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August 28 2012

21:21

How Climate Change May Affect Nuclear Power Plants


Many nuclear power plants could be impacted by warming water temperatures making cooling of reactor difficult

Guest post by Mathias Maehlum

Many nuclear power plants rely heavily on access to nearby sources of cold water to keep the system cool. Many of these power plants were built several decades ago and some of them are not well prepared for the warmer weather we are now experiencing.

At a twin-unit nuclear power plant in Illinois, temperatures exceeded what is allowed with current regulations by four degrees Fahrenheit.

Craig Nesbit a spokesman for Exelon, which owns the plant, stated the following about the recent incident:

“I’m not a climatologist. But clearly the calculations when the plant was first operated in 1986 are not what is sufficient today, not all the time.”

The cooling pond consists of a 2,500-acre (10 square kilometer) lake. For a cooling system like this to function properly, the heat dumped into the pond eventually has to move somewhere else.

The warmer the weather the more saturated the air becomes, which means less energy is transferred away from the cooling pond. In a typical situation, cooling ponds loose their heat during the night, but because the temperatures these days have stayed above 90 degrees, the plant`s cooling system has been compromised.

The permitted level that originally was 98 degrees has now been increased to 100 degrees in order keep the power plant up and running.

The safety argument “is likely solid and justified,’’ stated David Lochbaum of the Union of Concerned Scientists, but “it is tough to argue (rationally) that warming water conditions are unforeseen.’’ That is a predictable consequence of global warming, he said.

Drought and water shortages, also caused by the change in weather, could potentially become a problem for nuclear power plants in the near future as well. A nuclear power plant`s cooling could become less efficient by water-shortages in much the same it does with increasing temperatures. Georgia, Alabama and similar states have to be extra careful with this in the coming years.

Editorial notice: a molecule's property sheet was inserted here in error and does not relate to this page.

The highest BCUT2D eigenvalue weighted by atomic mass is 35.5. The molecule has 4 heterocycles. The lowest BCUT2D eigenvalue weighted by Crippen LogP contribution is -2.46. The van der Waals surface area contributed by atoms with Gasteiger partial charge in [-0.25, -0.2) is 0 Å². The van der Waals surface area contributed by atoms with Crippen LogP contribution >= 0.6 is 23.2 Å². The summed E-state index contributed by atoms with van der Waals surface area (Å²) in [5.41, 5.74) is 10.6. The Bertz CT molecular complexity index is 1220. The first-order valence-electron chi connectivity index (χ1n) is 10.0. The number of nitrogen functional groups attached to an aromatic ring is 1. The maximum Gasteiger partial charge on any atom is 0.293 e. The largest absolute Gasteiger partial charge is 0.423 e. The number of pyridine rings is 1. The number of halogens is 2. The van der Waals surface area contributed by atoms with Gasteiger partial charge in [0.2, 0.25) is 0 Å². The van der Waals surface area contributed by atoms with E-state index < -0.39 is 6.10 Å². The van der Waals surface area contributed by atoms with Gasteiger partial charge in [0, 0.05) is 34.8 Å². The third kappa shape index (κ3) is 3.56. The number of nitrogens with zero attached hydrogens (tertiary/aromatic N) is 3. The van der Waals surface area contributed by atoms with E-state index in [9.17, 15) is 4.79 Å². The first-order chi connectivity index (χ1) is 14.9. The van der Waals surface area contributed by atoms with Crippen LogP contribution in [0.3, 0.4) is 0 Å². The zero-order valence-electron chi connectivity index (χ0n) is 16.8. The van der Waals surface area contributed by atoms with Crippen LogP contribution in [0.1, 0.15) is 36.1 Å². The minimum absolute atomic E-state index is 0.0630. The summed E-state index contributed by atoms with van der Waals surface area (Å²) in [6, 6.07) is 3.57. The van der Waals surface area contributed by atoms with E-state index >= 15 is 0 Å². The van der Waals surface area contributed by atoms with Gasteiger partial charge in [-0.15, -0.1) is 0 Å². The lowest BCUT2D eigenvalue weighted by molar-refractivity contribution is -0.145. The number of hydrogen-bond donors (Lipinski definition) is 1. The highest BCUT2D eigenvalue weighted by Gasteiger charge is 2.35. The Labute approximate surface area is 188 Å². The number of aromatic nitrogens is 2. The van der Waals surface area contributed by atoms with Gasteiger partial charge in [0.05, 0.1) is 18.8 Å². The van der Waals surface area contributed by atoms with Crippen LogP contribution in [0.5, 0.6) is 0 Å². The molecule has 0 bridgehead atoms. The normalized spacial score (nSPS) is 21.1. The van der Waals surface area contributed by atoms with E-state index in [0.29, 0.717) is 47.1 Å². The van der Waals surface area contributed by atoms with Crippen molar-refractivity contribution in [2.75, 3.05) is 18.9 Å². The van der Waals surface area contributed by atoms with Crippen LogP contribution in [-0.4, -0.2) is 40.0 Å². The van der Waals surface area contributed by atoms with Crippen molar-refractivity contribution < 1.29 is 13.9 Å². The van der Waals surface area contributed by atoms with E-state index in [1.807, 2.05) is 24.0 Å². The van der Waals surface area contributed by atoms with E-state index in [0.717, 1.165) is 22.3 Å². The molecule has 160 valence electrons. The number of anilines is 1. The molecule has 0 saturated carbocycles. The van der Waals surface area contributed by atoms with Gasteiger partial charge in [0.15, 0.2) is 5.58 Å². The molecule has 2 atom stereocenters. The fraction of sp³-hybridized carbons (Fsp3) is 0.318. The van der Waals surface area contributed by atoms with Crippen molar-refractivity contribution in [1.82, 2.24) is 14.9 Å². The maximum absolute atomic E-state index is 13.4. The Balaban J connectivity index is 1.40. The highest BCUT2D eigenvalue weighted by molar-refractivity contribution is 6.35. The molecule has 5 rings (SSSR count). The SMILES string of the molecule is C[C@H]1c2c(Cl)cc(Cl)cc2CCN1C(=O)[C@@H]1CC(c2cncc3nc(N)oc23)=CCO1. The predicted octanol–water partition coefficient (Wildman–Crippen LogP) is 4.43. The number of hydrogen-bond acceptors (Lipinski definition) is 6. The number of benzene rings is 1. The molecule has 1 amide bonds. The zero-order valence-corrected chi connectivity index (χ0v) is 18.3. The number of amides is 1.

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Energy Engineer Mathias Maehlum regularly writes about wind, solar, geothermal and other sources of energy at Energy Informative.

November 03 2011

14:31

On Our Radar: Fracking Protest in Britain

Reports linking minor tremors to fracking at a gas-rich site in northern England galvanize opponents of the natural gas drilling process.
Sponsored post

July 07 2011

14:27

Haste vs. Procrastination on Nuclear Waste

Moving spent fuel from pools to dry casks in the absence of a long-term repository has pluses and minuses. On the plus side, the radiation will diminish during dry-cask storage, meaning that the fuel will need less space at its burial site someday.

December 27 2010

23:00

December 09 2010

21:51

Oyster Creek Nuclear Deal Draws Fire

A congressman faults impending E.P.A. regulations for a nuclear plant's planned shutdown, but environmentalists argue that the deal favored a polluter over Barnegat Bay.

August 31 2010

23:10

A Nuclear Giant Moves Into Wind

Exelon, which recently backed away from building new nuclear plants, announced that it was buying John Deere Renewables.

May 28 2010

17:00

Not Dead, Only Resting? The Climate Bill

A popular parlor game in Washington is trying to figure out whether the Deepwater Horizon oil spill has helped or hurt chances for passage of comprehensive energy and climate change legislation. President Obama tried to boost its prospects in his press conference on Thursday, saying the crisis highlights the need to find alternatives to the deadly and dirty fossil fuels oil and coal.
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